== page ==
The Denver Broncos enter the 2021 season with a talented backfield at their disposal. Today, I'm breaking down Denver's running back room and that'll include the team's depth players who are fighting for the chance to contribute or rebound from injury.
How will each back affect the offense? Which project as fitting into the backfield vision of offensive coordinator Pat Shurmur? Lastly, is this room stout enough or should the Broncos look to add a different player through the draft? All will be known in due time.
Melvin Gordon | RB1
Gordon enters the coming season as the clear-cut RB1. Last year, he came close to recording his first 1,000-yard rushing season since 2017 but ultimately fell just 14 yards short in the final game. He showed flashes in the Broncos' offense last year and is poised to build on his first year in the Orange and Blue as the de-facto starter.
Gordon has an old-school, hard-nosed, smash-mouth running style that makes it a serious challenge to get him to the ground — a trait he's proud of as he's on record of saying, "I don't like to make it easy for anybody, you better group tackle me."
His powerful running style does have its downfalls, though, as he sometimes loses control of the ball and fumbles when attempting to get those few extra yards. In Gordon's second year with Shurmur, the Broncos will need to get him more involved in the passing game.
Last year, Gordon produced his lowest output as a pass-catcher out of the backfield — something that is a legitimate concern, as it was the main reason he was brought in. Shurmur has been known for taking full advantage of pass-catching backs in the past and should look to spread out the defense and get Gordon in space.
2021 is a big opportunity for Gordon and not just because he projects as the RB1. The two-time Pro Bowler enters a contract year on the heels of the Broncos jettisoning a fan-favorite with no small degree of controversy.
Mike Boone | RB2
As the Broncos turn the page on Phillip Lindsay, the team looks to start a fresh chapter with Boone, who was signed the day after the former's restricted free-agent tender was rescinded by GM George Paton. If Boone earns some touches in the running game, Broncos Country could be pleasantly surprised with his production.
He's a one-cut running back with terrific acceleration and runs every play as if it is his last. Boone is poised to make an impact in the passing game as well as he has good hands stemming from his play as a receiver in high school and looks to be a dual-threat out of the backfield, which could be key if Gordon finds himself facing a suspension due to his prior legal trouble or suffers an injury that causes him to miss multiple games.
Boone will arrive in Denver seeking to make an impact whenever his cleats hit the field, including on special teams. He said recently, "I take pride in our special teams unit because I realize the importance of it."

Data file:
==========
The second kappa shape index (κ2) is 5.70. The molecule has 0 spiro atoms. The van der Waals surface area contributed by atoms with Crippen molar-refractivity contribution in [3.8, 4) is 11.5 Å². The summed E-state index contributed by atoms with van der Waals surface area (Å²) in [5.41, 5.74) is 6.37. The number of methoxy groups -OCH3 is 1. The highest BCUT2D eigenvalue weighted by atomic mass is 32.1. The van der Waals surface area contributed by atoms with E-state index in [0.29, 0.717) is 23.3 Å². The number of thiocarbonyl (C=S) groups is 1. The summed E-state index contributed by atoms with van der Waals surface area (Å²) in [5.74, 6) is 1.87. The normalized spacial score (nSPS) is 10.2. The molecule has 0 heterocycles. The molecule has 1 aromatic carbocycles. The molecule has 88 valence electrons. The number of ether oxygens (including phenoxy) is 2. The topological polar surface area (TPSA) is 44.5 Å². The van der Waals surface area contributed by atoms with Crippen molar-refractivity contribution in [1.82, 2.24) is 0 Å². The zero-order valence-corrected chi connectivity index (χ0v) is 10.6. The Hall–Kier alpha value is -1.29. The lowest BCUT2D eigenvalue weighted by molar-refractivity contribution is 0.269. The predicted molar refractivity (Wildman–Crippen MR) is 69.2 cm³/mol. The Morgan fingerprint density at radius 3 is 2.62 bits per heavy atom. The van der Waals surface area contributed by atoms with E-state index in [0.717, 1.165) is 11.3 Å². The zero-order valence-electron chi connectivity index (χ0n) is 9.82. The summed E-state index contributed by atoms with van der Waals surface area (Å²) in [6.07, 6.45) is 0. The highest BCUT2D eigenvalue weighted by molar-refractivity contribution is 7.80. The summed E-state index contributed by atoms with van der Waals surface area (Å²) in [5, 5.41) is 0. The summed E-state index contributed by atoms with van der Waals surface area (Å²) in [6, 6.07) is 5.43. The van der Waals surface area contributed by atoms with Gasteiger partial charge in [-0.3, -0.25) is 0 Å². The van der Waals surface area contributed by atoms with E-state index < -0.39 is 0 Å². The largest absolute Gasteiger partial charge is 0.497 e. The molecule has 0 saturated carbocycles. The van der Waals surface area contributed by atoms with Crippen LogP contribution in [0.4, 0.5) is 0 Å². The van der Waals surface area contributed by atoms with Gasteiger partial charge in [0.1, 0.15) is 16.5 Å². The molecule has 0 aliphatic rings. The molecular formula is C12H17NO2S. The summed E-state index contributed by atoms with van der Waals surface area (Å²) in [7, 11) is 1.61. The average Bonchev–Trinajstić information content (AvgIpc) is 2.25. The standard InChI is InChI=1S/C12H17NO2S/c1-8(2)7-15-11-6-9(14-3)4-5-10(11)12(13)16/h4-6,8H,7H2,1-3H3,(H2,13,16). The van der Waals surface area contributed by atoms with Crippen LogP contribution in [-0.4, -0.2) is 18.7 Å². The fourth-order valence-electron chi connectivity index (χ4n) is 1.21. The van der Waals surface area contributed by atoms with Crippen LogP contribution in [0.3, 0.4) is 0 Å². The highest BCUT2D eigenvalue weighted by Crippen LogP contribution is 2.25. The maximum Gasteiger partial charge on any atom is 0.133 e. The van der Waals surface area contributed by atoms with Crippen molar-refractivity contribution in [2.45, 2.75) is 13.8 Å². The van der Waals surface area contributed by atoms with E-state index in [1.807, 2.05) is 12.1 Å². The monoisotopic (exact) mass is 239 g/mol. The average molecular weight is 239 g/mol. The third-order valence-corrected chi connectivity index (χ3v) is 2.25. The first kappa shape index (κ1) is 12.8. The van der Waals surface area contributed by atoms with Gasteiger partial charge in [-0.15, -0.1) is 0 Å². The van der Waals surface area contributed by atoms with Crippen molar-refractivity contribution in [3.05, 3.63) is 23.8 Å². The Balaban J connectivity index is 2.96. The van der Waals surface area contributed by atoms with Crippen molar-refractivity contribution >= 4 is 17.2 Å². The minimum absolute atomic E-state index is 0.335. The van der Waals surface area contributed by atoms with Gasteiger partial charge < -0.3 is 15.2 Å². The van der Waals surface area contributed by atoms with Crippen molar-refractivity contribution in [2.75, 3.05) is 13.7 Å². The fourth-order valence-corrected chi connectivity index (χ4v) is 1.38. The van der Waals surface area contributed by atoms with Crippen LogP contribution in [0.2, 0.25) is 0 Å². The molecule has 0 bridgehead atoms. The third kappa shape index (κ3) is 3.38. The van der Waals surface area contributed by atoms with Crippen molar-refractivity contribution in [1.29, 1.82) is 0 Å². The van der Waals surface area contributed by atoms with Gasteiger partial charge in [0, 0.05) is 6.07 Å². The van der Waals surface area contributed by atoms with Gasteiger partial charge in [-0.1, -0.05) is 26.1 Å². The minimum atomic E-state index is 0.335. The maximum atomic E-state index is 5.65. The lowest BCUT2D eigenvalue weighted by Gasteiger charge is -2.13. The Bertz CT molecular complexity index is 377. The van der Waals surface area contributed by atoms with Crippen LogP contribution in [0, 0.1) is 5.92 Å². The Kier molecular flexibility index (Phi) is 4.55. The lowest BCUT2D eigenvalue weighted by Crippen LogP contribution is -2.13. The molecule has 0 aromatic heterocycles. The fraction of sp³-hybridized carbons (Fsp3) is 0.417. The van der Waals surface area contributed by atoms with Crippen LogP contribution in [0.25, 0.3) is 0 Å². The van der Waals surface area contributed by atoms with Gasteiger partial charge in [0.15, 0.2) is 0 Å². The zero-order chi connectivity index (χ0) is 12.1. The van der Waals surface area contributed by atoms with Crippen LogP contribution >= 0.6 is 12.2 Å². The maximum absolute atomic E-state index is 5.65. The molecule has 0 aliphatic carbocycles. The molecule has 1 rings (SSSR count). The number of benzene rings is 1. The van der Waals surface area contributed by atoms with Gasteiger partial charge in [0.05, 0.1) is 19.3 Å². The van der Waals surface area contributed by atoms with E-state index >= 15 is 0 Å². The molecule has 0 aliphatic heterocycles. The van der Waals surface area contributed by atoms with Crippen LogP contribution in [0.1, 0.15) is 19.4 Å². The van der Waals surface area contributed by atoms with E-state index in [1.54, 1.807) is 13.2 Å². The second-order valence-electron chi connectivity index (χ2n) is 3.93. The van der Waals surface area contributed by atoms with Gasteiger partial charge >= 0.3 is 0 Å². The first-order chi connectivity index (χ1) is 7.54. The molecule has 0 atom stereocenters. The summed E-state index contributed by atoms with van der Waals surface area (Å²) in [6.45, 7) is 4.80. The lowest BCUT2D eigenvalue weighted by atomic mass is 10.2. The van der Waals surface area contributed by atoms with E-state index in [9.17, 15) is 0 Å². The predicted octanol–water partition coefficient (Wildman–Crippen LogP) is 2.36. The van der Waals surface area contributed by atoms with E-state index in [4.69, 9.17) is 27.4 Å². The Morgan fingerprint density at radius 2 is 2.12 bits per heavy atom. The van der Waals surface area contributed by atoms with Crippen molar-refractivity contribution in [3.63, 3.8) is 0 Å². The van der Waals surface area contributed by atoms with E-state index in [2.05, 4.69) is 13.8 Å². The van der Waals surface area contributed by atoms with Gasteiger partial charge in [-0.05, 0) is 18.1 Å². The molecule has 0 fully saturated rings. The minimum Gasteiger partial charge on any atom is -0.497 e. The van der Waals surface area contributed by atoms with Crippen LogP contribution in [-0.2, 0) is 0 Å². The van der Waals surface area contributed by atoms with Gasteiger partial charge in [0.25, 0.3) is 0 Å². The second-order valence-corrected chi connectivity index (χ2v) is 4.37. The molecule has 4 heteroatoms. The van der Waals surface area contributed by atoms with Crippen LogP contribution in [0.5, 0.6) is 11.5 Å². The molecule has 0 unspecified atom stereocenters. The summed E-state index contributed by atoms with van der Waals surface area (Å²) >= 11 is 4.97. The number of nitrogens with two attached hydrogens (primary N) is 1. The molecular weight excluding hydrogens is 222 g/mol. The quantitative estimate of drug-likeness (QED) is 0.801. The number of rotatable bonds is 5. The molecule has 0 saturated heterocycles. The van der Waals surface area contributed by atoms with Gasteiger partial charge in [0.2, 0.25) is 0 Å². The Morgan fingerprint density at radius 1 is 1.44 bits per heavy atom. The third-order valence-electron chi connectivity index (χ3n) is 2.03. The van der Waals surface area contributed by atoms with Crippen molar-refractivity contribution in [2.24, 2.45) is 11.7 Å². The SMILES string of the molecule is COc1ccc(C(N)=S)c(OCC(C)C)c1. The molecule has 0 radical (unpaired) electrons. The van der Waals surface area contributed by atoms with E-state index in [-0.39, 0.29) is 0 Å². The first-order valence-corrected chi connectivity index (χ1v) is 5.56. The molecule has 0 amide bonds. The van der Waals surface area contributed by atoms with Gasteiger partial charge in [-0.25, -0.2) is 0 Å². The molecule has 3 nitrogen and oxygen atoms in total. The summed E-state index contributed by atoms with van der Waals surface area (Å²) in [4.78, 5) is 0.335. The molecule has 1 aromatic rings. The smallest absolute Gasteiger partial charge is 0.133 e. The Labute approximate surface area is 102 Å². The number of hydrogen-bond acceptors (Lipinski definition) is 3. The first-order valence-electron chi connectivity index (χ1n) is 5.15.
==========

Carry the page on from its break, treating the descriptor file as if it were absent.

Boone has a fondness for playing special teams, as it was how he created value for himself initially after going undrafted, getting his foot in the NFL door.
Royce Freeman | RB3
The Broncos had high hopes for Freeman as a 2018 third-round draft pick out of Oregen. He was a high-usage back in college with good hands to help compete in the passing game.
In Freeman'srookie campaign, he shared carries with Lindsay and seemed to be the perfect piece to complete a formidable duo at running back. Unfortunately, he would struggle with the injury bug while Lindsay flourished in his absence. From there, Freeman's role diminished with each passing week.
Two years later, the Broncos paid Gordon, causing Freeman to slide even further down the depth chart. Freeman now enters a contract year and will have to take a big step forward and find a way to stay healthy to even be considered for the 53-man roster going into 2021.
LeVante Bellamy | RB4
Bellamy is a young, exciting, former undrafted free agent out of Western Michigan. His final two collegiate years vaulted him up the running back rankings as he rushed for 2,700 yards and found the end zone 30 times over that span.
Bellamy is poised to take full advantage of this year's expected preseason to exploit opponents with his dynamic play and nose for the end zone. His downfall comes from his diminutive size at 5-foot-10 and 190 pounds. He is not known for his pass-catching ability so Bellamy will need to show out this preseason to leapfrog Freeman and prove his true worth to the team.
The Broncos' backfield has to produce this season if they want to have any chance to compete with teams like Kansas City, Las Vegas, and the L.A. Chargers. Gordon and Boone should thrive together behind an offensive line stacked with talent that began to really gel late last season.
If the O-line can remain healthy, Denver's running game is going to be a handful for opponents. Having legitimate weapons in the backfield keeps defenses guessing, extends drives, and preserves Denver's premier defense, allowing it to perform at a high level every time it takes the field.
Follow Kenneth on Twitter @KennethMHH.
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